Avatars, Humanoids, and the Changing Landscape of Assessment and Intervention for Individuals with Disabilities across the Lifespan

Avatars, Humanoids, and the Changing Landscape of Assessment and Intervention for Individuals with Disabilities across the Lifespan

Emily Hotez (City University of New York – Hunter College, USA)
DOI: 10.4018/978-1-5225-0034-6.ch004
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Abstract

In recent years, there has been a burgeoning field of research on the applications of virtual reality and robots for children, adolescents, and adults with a wide range of developmental disabilities. The influx of multidisciplinary collaborations among developmental psychologists and computer scientists, as well as the increasing accessibility of interactive technologies, has created a need to equip potential users with the information they need to make informed decisions about using virtual reality and robots. This chapter aims to 1) provide parents, professionals, and individuals with developmental disabilities with an overview of the literature on virtual reality and robot interventions in childhood, adolescence, and adulthood; and to 2) address overarching questions pertaining to utilizing virtual reality and robots. This chapter will shed light on the far-reaching potential for interactive technologies to transform therapeutic, educational, and assessment contexts, while also highlighting limitations and suggesting directions for future research.
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Rationale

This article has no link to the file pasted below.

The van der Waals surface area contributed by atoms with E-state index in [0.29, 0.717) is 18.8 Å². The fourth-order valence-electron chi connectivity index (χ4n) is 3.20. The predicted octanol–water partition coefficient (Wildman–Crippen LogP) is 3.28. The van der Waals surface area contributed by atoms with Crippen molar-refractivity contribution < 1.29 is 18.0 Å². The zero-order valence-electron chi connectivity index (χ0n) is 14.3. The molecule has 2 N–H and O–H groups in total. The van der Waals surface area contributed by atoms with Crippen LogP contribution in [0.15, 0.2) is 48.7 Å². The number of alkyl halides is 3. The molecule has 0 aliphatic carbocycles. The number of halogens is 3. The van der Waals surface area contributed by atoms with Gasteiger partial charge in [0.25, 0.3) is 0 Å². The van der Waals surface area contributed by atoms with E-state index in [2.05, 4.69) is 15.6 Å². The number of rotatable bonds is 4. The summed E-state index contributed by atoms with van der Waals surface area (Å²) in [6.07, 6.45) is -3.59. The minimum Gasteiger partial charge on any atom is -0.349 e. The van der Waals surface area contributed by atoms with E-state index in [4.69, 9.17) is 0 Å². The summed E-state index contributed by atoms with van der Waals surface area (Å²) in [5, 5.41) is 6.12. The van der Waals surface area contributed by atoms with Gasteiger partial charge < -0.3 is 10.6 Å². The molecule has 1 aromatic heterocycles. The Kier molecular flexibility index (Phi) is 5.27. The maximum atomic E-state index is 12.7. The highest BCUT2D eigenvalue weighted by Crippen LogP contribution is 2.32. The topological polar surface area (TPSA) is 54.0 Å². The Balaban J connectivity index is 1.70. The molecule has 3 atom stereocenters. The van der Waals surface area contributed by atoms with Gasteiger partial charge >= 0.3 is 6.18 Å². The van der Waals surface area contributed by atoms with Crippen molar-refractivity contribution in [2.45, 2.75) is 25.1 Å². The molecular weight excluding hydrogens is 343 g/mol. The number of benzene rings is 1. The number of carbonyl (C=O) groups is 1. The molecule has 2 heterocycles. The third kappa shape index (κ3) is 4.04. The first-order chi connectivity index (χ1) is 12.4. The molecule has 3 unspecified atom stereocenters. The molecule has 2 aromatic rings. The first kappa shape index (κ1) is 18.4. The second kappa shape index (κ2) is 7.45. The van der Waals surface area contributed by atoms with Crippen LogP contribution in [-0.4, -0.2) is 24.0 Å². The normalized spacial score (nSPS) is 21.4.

The driving force behind coordinating the goals of individuals with disabilities with interactive technology is the unique capability of technology to attract and maintain the interests of the users. Researchers have demonstrated the potential for virtual reality to promote children’s participation in education, communication, and play settings (Chantry & Dunford, 2010). For example, Reid (2002) employed a virtual reality, play-based intervention (Mandala® GestureXtreme™) in which three school children with CP engaged in applications such as virtual drums, paint, and volleyball. Following the intervention, children showed greater self-efficacy, motivation, and engagement in play. In another study, Kim et al. (2013) investigated the potential for Pleo™, a social dinosaur robot to improve social interaction among children with ASD. The authors ascribed the robot’s greater efficacy in eliciting children’s social behaviors from the excitement and interest children spontaneously expressed towards it. The enjoyment that children experience from engaging with interactive technologies has also been demonstrated in older individuals, even if the intended outcome of the interactive technology was not achieved (e.g., ASD symptoms; Austin, Abbott, & Cabris, 2008). These findings underscore the potential for virtual reality and robots to serve as a highly motivating context for assessment, education, and therapy for individuals with disabilities across the lifespan.

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